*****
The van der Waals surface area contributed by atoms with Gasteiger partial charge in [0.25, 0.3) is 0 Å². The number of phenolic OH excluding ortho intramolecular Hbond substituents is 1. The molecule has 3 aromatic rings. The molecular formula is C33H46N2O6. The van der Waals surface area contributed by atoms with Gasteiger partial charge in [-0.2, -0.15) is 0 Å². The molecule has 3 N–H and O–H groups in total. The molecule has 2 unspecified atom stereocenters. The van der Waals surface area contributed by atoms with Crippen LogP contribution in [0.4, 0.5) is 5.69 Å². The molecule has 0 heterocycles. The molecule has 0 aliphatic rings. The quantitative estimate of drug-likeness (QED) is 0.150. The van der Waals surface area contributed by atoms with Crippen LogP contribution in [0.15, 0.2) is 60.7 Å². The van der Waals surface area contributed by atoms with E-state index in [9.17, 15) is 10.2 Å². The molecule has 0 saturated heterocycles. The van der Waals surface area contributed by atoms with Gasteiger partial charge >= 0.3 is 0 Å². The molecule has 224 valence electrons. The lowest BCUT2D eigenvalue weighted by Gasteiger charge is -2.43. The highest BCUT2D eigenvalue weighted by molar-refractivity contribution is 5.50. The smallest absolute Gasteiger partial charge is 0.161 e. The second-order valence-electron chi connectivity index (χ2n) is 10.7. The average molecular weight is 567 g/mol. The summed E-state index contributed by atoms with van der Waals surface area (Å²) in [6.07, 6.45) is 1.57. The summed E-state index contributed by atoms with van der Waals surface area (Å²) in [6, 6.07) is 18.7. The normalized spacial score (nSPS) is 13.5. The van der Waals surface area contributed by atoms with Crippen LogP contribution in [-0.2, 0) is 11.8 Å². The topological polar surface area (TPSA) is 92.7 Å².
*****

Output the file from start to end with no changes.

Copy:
The van der Waals surface area contributed by atoms with Gasteiger partial charge in [0.25, 0.3) is 0 Å². The number of phenolic OH excluding ortho intramolecular Hbond substituents is 1. The molecule has 3 aromatic rings. The molecular formula is C33H46N2O6. The van der Waals surface area contributed by atoms with Gasteiger partial charge in [-0.2, -0.15) is 0 Å². The molecule has 3 N–H and O–H groups in total. The molecule has 2 unspecified atom stereocenters. The van der Waals surface area contributed by atoms with Crippen LogP contribution in [0.4, 0.5) is 5.69 Å². The molecule has 0 heterocycles. The molecule has 0 aliphatic rings. The quantitative estimate of drug-likeness (QED) is 0.150. The van der Waals surface area contributed by atoms with Crippen LogP contribution in [0.15, 0.2) is 60.7 Å². The van der Waals surface area contributed by atoms with E-state index in [9.17, 15) is 10.2 Å². The molecule has 0 saturated heterocycles. The van der Waals surface area contributed by atoms with Gasteiger partial charge >= 0.3 is 0 Å². The molecule has 224 valence electrons. The lowest BCUT2D eigenvalue weighted by Gasteiger charge is -2.43. The highest BCUT2D eigenvalue weighted by molar-refractivity contribution is 5.50. The smallest absolute Gasteiger partial charge is 0.161 e. The second-order valence-electron chi connectivity index (χ2n) is 10.7. The average molecular weight is 567 g/mol. The summed E-state index contributed by atoms with van der Waals surface area (Å²) in [6.07, 6.45) is 1.57. The summed E-state index contributed by atoms with van der Waals surface area (Å²) in [6, 6.07) is 18.7. The normalized spacial score (nSPS) is 13.5. The van der Waals surface area contributed by atoms with Crippen LogP contribution in [-0.2, 0) is 11.8 Å². The topological polar surface area (TPSA) is 92.7 Å².